Another amateur, whose name has been mentioned in connection with Woolwich is Evans, the Welsh amateur international forward.
Sergeant-Major Charles McGibbon, who was so greatly instrumental in saving the Arsenal club from the Second Division last season, has signed for Leyton. The long journeys which the “Gunners” have to undertake make it impossible for McGibbon to play regularly for them, but it is whispered that an emergency would bring him back to the old club.
Another Woolwich soldier, Bombardier William Buckenham, has joined Southampton, where, it is curious to note, he takes the place of McGibbon. Hugh McDonald has gone to Oldham Athletic, Albert Beney to Carlisle, and young Buchan to Leyton.
Walter Lawrence has returned to Crystal Palace, with which club he played as an amateur, and Spencer Bassett, a smart local half-back, has travelled as far as Exeter. Charles Satterthwaite has retired from football, and in Workington, his native place, has become “Ye Host.” The whereabouts of Curle and Tom Drain are not known locally.
At the Manor Ground there has been no alterations of any moment, but the place looks all the better for a new coat of paint. This last is symbolical of the club as a whole, and although the team hardy suggests great possibilities there is every expectation of much better results than last year.
The following is a complete list of professional: –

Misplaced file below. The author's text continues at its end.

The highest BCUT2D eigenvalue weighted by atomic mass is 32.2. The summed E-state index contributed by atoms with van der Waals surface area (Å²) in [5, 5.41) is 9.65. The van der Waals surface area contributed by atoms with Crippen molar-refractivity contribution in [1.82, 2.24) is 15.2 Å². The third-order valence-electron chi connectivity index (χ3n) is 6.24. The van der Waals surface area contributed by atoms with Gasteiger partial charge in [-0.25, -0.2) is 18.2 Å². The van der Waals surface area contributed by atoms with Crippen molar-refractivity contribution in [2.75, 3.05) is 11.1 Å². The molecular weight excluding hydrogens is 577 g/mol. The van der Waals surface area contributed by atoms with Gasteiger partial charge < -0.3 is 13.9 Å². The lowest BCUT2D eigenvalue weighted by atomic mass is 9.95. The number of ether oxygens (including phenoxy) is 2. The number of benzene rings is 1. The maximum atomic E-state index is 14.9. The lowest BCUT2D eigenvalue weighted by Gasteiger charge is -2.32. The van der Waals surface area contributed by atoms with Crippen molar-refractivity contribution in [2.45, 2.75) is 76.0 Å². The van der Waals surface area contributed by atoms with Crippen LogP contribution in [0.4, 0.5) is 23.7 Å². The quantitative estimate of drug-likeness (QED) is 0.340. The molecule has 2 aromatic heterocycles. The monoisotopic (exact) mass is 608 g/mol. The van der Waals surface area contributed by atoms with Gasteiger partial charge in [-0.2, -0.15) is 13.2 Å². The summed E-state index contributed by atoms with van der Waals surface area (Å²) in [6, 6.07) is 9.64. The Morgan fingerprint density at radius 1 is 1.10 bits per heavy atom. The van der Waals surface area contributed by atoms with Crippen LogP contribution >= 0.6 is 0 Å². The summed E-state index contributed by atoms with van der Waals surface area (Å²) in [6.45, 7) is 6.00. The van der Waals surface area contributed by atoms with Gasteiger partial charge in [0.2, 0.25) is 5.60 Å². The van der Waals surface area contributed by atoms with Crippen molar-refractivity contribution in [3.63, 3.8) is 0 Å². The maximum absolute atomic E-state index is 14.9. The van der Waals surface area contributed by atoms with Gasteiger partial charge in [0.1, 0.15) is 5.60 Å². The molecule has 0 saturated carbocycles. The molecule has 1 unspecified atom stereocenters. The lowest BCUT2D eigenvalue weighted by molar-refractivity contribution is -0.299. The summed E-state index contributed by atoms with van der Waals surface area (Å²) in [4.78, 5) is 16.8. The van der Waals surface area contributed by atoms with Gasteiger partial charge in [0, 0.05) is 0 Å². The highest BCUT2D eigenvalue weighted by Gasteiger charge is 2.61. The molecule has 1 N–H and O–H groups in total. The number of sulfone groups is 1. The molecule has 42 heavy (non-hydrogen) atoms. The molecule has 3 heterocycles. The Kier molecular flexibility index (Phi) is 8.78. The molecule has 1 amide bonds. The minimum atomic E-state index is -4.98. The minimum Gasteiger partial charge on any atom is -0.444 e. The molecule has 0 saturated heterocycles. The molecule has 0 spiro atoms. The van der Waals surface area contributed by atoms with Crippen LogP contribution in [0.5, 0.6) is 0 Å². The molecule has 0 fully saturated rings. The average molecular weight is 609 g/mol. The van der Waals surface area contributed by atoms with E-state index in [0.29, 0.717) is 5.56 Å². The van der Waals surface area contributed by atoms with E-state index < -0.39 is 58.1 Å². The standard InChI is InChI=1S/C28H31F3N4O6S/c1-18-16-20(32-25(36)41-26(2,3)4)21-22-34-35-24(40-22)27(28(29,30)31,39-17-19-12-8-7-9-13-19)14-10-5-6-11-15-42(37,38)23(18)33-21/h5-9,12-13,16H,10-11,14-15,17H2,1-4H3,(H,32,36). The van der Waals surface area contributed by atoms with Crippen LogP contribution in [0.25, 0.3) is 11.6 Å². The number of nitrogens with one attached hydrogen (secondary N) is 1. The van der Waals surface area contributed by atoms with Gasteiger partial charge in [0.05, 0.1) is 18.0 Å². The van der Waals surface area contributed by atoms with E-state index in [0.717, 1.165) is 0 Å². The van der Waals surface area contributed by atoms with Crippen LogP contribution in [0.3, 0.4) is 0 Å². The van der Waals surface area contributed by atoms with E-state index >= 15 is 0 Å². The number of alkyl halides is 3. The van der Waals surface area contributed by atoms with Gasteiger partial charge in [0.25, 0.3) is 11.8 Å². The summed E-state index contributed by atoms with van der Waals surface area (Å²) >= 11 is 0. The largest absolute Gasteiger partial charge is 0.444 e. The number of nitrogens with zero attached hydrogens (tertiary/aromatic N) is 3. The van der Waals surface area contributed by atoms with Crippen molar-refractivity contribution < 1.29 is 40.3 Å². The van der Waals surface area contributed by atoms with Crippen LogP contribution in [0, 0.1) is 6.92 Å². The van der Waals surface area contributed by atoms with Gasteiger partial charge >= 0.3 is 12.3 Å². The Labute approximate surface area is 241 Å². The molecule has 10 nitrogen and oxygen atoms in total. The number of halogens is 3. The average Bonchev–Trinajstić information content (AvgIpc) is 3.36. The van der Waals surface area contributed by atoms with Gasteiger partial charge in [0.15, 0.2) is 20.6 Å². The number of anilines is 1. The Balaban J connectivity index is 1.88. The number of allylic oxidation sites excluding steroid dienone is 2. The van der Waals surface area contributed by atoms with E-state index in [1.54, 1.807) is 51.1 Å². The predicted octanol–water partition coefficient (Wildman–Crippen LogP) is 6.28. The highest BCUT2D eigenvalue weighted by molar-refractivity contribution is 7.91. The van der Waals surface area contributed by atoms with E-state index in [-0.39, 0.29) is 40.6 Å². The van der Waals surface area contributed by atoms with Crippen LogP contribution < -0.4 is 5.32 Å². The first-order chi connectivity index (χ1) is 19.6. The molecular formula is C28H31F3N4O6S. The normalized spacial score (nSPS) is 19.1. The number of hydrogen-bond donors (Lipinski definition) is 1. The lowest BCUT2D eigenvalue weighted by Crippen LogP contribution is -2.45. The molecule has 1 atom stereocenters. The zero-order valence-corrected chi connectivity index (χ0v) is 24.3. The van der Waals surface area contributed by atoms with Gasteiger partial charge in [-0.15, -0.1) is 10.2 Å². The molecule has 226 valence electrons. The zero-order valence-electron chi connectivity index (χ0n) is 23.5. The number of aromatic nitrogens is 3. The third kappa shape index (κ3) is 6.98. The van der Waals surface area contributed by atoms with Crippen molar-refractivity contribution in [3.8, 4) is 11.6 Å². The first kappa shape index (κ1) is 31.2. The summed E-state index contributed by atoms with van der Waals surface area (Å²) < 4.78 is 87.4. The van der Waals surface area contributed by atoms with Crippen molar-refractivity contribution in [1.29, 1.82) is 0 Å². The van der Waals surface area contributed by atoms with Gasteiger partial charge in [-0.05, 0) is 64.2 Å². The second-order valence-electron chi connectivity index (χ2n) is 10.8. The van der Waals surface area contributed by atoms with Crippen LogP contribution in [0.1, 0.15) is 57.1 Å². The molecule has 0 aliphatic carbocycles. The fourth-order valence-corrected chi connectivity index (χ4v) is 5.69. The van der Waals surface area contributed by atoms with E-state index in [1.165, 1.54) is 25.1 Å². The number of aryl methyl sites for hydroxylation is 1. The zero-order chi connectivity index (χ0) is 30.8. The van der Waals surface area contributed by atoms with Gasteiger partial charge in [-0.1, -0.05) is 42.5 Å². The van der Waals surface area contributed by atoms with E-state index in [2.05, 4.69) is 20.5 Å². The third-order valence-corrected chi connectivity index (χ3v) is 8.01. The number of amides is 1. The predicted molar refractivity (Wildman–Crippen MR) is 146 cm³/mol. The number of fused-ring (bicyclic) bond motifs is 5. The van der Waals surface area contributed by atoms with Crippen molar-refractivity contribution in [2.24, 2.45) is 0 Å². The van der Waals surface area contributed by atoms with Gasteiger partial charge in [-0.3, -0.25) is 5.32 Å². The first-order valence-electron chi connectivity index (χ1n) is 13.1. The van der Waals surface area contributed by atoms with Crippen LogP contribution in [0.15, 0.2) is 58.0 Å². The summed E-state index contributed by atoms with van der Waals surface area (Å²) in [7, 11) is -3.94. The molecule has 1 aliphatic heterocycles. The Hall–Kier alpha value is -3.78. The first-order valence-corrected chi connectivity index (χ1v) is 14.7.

Edwin Bateup, Croydon, goalkeeper, 5ft. 9½in, 11st.;
Duncan McDonald, Glasgow, full back, 5ft. 8in., 12st. 7lb.;
Joe Shaw, Bury, full back, 5ft. 10in., 12st.;
Archie Gray, Govan, full back, 5ft. 7in., 11st. 7lb.;
Percy Sands, Norwood, half-back, 5ft. 10in., 13st.;
Matt Thomson, Maryhill (Glasgow), half-back, 5ft. 10in., 11st. 6lb.;
Angus McKinnon, Paisley, half-back, 5ft. 8in., 11st.;
Roddy McEachrane, Inverness, half-back, 5ft. 6½in., 10st. 11lb.;
George Rogers, Plumstead, half-back, 5ft. 8½in., 10st.;
Andy Ducat, Brixton, half-back, 5ft. 9 ½in., 12st.;
John Dick, Eaglesham (Renfrewshire), half-back, 5ft. 7in.; 11st.;
David Greenaway, Coatdyke (Lanarkshire), forward, 5ft. 8in., 11st.;
Charles Lewis, Plumstead, forward, 5ft. 9in., 11st. 3lb.;
Alf Common, Sunderland, forward, 5ft. 8in., 13st.;
Willis Rippon, Rawmarsh, forward, 5ft. 9in., 13st.;
Harry Logan, Glasgow, forward, 5ft. 8in., 11st.;
Frank Heppinstall, South Hindley, forward, 5ft. 9in., 11st. 6lb.;
David Neave, Arbroath, forward, 5ft. 7in., 11st.;
Thomas Hedley, Gateshead, forward, 5ft. 7½in., 11st. 4lb.
(Athletic News: August 29, 1910)
This article is part of the evolving series on Henry Norris at the Arsenal. Other articles are listed below.
The Henry Norris Files
Section 1 – 1910.
Section 2 – 1911
The take over
Norris as chairman
Henry Norris as Chairman (part of the Chairmen of Arsenal series)
Norris and Highbury
Norris and the players
Did Henry Norris forbid one manager to make signings and give another an open cheque book?
The Reg Boreham story – Norris cast in the worst possible light.
Norris and Chapman